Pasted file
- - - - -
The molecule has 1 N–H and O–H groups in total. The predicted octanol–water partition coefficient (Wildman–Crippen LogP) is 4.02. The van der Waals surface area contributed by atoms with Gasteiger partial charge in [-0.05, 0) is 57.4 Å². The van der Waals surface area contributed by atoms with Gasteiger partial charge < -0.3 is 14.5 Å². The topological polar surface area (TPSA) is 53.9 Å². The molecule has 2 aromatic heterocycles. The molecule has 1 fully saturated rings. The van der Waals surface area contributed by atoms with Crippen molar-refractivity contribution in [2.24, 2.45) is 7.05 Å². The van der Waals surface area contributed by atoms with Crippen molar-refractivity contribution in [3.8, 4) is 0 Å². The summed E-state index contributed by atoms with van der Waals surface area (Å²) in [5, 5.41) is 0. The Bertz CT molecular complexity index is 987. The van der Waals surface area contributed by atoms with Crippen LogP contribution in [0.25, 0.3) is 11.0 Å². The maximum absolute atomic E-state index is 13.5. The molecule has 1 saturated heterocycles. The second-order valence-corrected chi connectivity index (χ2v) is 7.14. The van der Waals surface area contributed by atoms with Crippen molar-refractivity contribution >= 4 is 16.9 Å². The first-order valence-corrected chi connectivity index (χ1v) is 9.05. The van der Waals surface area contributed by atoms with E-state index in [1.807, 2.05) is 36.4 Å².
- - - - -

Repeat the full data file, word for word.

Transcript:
The molecule has 1 N–H and O–H groups in total. The predicted octanol–water partition coefficient (Wildman–Crippen LogP) is 4.02. The van der Waals surface area contributed by atoms with Gasteiger partial charge in [-0.05, 0) is 57.4 Å². The van der Waals surface area contributed by atoms with Gasteiger partial charge < -0.3 is 14.5 Å². The topological polar surface area (TPSA) is 53.9 Å². The molecule has 2 aromatic heterocycles. The molecule has 1 fully saturated rings. The van der Waals surface area contributed by atoms with Crippen molar-refractivity contribution in [2.24, 2.45) is 7.05 Å². The van der Waals surface area contributed by atoms with Crippen molar-refractivity contribution in [3.8, 4) is 0 Å². The summed E-state index contributed by atoms with van der Waals surface area (Å²) in [5, 5.41) is 0. The Bertz CT molecular complexity index is 987. The van der Waals surface area contributed by atoms with Crippen LogP contribution in [0.25, 0.3) is 11.0 Å². The maximum absolute atomic E-state index is 13.5. The molecule has 1 saturated heterocycles. The second-order valence-corrected chi connectivity index (χ2v) is 7.14. The van der Waals surface area contributed by atoms with Crippen molar-refractivity contribution >= 4 is 16.9 Å². The first-order valence-corrected chi connectivity index (χ1v) is 9.05. The van der Waals surface area contributed by atoms with E-state index in [1.807, 2.05) is 36.4 Å².